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Dust explosions overview.
Eighth International Colloquium on Dust Explosions, 1998 Sep; 1:1-25
This paper is an overview of and introduction to the subject of dust explosions. The purpose is to provide information that will improve safety in industries that generate, process, use, or transport combustible dusts. The requirements for a dust explosion are: a combustible dust, dispersed in air, a concentration above the flammable limit, the presence of a sufficiently energetic ignition source, and some confinement. An explosion of a fuel in air involves the rapid oxidation of combustible material, leading to a rapid increase in temperature and pressure. The violence of an explosion is related to the rate of energy release due to chemical reactions relative to the degree of confinement and heat losses. The combustion properties of a dust depend on its chemical and physical characteristics, especially its particle size distribution. In this paper, the explosion characteristics of combustible dusts will be compared and contrasted to those of flammable gases. These characteristics include minimum explosible concentration, maximum explosion pressure, maximum rate of pressure rise, limiting oxygen concentrations, ignition temperatures, and amounts of inert dust necessary to prevent flame propagation. The parameters considered include the effects of dust volatility, dust particle size, turbulence, initial pressure, initial temperature, and oxygen concentration. Both carbonaceous and metal dusts will be used as examples. The goal of this research is to better understand the fundamental aspects of dust explosions.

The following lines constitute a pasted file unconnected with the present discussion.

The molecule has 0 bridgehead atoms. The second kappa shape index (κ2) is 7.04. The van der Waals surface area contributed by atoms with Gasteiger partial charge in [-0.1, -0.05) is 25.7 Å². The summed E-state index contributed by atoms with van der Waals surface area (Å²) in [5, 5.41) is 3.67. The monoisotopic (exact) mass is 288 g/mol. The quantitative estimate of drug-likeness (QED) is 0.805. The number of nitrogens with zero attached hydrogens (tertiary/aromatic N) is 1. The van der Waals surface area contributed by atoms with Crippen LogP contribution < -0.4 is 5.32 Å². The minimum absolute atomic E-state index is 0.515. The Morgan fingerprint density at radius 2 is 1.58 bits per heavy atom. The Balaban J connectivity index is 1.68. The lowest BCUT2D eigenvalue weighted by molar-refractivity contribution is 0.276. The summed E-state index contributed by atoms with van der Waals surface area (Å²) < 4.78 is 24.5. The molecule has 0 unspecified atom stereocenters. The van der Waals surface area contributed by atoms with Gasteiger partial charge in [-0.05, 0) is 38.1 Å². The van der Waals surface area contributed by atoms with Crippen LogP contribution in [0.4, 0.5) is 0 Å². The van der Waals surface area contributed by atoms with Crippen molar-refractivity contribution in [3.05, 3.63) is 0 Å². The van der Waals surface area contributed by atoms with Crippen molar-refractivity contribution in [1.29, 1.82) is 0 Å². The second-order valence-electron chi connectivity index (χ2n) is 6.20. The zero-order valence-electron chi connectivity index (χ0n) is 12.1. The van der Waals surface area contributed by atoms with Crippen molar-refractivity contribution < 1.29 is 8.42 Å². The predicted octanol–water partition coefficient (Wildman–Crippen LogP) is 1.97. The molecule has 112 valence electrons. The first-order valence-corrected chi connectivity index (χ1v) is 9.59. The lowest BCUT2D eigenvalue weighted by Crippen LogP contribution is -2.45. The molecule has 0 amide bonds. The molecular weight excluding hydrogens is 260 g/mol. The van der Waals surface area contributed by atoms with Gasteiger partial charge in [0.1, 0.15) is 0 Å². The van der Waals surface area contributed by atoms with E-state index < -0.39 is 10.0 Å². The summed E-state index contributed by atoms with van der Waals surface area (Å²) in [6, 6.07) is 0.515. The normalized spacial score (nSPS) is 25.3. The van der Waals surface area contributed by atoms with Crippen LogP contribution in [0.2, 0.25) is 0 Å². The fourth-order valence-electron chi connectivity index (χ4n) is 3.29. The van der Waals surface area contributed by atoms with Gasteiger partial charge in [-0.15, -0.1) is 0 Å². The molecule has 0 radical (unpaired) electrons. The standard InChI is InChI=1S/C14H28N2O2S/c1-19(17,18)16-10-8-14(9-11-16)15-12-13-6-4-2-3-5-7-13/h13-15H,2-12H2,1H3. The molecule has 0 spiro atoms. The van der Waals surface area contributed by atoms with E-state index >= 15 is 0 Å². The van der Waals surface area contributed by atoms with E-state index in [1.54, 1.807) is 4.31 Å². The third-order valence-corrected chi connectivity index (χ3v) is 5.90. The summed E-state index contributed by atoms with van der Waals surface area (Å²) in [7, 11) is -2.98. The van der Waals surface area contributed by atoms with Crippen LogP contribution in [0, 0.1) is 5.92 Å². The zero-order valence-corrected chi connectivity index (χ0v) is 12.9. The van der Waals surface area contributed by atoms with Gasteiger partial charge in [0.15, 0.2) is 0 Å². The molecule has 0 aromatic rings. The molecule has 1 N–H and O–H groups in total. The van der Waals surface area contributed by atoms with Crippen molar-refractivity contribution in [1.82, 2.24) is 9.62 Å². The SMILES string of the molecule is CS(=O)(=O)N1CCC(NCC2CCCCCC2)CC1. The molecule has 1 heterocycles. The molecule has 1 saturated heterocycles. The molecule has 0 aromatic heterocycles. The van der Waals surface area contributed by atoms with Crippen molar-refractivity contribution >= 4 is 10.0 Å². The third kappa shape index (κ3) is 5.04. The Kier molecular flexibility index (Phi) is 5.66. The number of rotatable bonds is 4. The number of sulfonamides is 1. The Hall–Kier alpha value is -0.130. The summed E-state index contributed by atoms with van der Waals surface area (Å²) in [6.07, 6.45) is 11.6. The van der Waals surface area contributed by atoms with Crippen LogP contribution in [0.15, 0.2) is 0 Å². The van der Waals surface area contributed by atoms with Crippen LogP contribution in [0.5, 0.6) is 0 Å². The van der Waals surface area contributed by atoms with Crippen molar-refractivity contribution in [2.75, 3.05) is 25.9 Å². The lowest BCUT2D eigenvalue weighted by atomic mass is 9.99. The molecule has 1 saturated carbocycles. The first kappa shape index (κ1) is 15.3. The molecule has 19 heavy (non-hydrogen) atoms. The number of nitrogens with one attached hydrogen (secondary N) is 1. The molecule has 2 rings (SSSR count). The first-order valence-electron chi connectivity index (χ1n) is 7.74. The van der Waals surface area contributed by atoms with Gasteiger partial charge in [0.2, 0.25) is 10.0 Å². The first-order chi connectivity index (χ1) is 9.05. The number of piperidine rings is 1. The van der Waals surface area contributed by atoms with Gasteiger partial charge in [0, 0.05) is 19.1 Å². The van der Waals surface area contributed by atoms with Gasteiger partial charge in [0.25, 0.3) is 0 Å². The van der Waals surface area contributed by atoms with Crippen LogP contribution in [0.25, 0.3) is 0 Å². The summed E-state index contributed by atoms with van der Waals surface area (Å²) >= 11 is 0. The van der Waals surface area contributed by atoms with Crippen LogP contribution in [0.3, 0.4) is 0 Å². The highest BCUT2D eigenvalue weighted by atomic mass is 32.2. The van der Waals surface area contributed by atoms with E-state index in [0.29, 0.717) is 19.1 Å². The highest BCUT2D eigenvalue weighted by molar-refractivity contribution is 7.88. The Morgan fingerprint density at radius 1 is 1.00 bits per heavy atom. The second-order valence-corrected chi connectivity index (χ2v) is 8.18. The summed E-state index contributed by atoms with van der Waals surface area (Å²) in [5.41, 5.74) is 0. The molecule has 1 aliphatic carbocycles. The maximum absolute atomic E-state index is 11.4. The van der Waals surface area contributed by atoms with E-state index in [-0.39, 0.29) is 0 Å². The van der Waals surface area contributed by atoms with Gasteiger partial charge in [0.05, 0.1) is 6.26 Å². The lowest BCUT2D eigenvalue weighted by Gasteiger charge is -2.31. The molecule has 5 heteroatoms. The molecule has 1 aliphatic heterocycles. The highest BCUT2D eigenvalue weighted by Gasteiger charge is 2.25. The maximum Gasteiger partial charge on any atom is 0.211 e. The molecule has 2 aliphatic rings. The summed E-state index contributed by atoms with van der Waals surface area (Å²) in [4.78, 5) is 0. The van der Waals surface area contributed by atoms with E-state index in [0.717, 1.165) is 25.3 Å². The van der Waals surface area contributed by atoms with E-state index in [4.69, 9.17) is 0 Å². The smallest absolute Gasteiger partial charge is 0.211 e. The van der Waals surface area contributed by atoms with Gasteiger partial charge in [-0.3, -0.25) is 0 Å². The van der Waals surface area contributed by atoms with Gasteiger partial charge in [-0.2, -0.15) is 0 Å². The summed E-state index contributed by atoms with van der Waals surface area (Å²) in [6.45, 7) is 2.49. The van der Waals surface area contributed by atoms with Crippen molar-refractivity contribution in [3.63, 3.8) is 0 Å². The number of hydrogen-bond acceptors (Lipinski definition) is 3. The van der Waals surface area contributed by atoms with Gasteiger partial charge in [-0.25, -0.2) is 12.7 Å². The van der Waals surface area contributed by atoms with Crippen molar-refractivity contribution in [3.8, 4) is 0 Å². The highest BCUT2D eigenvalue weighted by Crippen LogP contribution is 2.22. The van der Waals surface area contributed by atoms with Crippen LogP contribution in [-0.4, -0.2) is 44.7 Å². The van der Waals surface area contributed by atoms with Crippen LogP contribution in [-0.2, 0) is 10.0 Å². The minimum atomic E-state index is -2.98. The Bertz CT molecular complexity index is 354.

Explosive-dusts; Explosive-hazards; Dust-velocity; Dust-explosions; Metal-dusts; Dust-particles
National Institute for Occupational Safety and Health, Pittsburgh Research Laboratory, Pittsburgh, PA 15236
Other Occupational Concerns
Eighth International Colloquium on Dust Explosions, Proceedings of the International Symposium on Hazards, Prevention, and Mitigation of Industrial Explosions
Page last reviewed: April 12, 2019
Content source: National Institute for Occupational Safety and Health Education and Information Division